How did the Vaccine Confidence Project come about?
Heidi Larson: The idea formed whilst working at UNICEF between 2000-2005 where I was leading the communications strategy for new vaccines. I found myself doing more and more crisis communications because of drops in public confidence in vaccines.
This trend was worrying and I felt we really needed to understand what was going on. I went back to academia planning to focus my research on it, but I soon realised this was a much bigger issue than one individual can take on. I put together the proposal for the Vaccine Confidence Project and it was launched in January 2010 with seed money from The Bill and Melinda Gates Foundation. The research we have carried out over the past decade means we are well positioned to shift our focus to COVID-19 and anticipate some of the issues around COVID-19 vaccine confidence on a global scale.
We have a core team of 12 based in London and we are building a strong presence all over the world with research collaborations with the University of Antwerp (Belgium), the National University of Singapore, the University of Washington, Seattle (USA), and Africa Centres for Disease Control and Prevention (Africa CDC). Through our global network we are building local capacity to be more alert to emerging signals of drops in vaccine confidence and be better prepared.
What changes in vaccine confidence have you seen over the past decade?
Heidi Larson: Initially, when I tried to bring some attention to what seemed to be a growing amount of questioning and concerns around vaccines, public health colleagues felt that it was very much a fringe issue, not fact-based, and that we should keep our focus on positive messaging. However, in 2012-2013 after a number of countries started contacting WHO and UNICEF for help, there was a shift in the attitude of the global health and immunisation community and a recognition that there indeed was a growing problem. Between 2013-2015 we started to see initiatives to investigate vaccine hesitancy. This coincided with the launch of our Vaccine Confidence Index™ (VCI) as a tool for mapping confidence globally.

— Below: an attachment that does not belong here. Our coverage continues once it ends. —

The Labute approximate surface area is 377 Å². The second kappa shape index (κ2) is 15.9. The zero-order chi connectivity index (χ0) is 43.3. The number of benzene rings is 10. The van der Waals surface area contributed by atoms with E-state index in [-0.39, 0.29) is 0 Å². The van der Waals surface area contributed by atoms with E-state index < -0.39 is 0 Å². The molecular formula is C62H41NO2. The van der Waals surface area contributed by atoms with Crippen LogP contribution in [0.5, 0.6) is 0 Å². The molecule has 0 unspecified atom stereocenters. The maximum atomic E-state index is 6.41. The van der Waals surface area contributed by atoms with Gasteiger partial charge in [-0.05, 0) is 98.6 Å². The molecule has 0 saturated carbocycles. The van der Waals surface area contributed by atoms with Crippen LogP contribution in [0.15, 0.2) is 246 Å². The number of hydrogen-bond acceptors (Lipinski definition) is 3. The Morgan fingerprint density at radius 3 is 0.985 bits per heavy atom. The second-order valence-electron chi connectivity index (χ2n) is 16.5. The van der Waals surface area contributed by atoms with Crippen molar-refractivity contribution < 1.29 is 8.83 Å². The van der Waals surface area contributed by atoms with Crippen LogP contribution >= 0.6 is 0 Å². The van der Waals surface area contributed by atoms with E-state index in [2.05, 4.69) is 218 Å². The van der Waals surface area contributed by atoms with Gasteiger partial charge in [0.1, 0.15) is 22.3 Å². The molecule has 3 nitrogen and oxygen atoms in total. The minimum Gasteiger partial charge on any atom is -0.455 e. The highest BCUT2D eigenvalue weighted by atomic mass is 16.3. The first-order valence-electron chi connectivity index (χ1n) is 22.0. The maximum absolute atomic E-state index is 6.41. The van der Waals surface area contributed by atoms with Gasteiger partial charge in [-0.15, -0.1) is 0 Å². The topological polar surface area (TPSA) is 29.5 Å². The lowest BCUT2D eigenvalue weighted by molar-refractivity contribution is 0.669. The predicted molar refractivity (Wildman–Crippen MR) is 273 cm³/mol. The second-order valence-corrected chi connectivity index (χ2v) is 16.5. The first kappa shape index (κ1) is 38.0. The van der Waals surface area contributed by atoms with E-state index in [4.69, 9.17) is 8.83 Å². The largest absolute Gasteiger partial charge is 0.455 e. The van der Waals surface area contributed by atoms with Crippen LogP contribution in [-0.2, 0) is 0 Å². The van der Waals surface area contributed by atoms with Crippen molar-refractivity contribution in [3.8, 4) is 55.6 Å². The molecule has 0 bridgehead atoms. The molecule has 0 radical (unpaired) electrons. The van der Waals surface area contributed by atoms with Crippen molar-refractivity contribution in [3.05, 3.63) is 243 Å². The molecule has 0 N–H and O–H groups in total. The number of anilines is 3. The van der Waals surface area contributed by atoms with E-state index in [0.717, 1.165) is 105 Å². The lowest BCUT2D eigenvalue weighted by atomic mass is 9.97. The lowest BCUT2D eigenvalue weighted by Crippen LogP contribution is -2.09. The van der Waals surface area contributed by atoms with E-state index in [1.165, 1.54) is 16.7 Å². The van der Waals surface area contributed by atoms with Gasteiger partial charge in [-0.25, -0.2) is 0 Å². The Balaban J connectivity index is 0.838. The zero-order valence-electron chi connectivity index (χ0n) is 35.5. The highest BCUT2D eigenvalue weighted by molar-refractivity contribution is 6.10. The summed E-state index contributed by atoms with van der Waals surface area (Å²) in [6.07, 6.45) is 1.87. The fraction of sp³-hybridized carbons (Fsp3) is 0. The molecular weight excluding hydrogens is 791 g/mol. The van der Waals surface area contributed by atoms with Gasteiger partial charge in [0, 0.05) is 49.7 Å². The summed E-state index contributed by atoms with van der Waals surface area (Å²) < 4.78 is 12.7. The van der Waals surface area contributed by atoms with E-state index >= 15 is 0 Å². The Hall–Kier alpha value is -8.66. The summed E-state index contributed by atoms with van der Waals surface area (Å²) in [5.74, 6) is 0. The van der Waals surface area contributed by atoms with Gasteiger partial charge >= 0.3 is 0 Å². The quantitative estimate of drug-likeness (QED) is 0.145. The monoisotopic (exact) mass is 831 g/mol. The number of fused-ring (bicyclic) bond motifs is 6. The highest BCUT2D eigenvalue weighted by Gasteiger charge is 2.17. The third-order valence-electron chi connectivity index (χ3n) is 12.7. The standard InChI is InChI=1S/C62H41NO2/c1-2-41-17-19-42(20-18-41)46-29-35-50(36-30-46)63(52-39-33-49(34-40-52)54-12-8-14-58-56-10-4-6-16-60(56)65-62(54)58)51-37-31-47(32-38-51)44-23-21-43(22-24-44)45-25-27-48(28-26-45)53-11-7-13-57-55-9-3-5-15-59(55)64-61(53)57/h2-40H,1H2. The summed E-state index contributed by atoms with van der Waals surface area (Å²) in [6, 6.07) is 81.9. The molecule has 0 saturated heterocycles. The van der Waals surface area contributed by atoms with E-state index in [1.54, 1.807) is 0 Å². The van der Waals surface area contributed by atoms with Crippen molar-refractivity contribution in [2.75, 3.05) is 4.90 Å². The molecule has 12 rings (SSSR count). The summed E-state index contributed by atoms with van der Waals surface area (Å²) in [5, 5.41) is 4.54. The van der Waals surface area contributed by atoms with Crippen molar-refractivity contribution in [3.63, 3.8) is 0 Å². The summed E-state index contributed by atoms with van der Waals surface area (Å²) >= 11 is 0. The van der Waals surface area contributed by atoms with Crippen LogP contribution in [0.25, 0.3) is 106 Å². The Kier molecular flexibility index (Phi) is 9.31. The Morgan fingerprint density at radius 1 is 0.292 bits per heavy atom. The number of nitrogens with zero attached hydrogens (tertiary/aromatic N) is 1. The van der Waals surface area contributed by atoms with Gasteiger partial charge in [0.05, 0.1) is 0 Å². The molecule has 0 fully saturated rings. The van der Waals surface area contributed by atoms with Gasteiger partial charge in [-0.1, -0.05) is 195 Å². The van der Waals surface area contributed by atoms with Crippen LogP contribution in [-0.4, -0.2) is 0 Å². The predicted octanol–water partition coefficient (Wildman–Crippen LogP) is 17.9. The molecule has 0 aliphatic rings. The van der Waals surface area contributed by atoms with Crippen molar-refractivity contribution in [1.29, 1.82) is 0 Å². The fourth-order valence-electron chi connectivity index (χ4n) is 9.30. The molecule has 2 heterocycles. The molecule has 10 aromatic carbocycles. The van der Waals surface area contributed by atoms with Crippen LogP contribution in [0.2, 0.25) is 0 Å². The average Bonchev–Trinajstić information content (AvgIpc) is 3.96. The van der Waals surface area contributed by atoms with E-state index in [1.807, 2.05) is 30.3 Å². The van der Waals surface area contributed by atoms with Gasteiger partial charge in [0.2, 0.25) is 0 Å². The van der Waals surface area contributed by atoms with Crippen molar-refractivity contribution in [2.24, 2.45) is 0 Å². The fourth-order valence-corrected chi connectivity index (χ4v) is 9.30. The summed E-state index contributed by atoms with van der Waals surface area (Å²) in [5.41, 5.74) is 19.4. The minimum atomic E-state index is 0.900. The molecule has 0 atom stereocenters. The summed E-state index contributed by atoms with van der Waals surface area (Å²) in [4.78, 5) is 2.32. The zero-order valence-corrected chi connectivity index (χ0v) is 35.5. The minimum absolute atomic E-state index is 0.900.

We recently published a study that maps our VCI data across 149 countries between 2015 and 2019. The general trend is that vaccine confidence is getting better, partly because there has been an increase in investment and attention to this issue. Encouragingly, there are signs that vaccine confidence is increasing in much of Europe, including France, which we identified as being the country with the lowest vaccine confidence in the world in 2015.
However, at the same time, we are also seeing more extreme, highly-organised activity against vaccines, and finding areas in which vaccine confidence is declining, such as francophone Africa. Because these sentiments are quite volatile – they can go up and down, we can’t afford to rest on our laurels.
What are you finding in regard to people’s attitude to COVID-19 measures and vaccines?
Heidi Larson: In the context of COVID-19, our ability to identify countries with sudden decreases in confidence, signalling where more trust building is needed, is particularly important.
One of the things we’ve learned over the years is that confidence in vaccines is associated with confidence in the government. When COVID-19 first hit, we shifted our attention to looking at how accepting (or not) people were to COVID-19 measures because we thought that would be an important predictor of confidence in a future vaccine. Since then, we have carried out more specific polling on vaccination intent.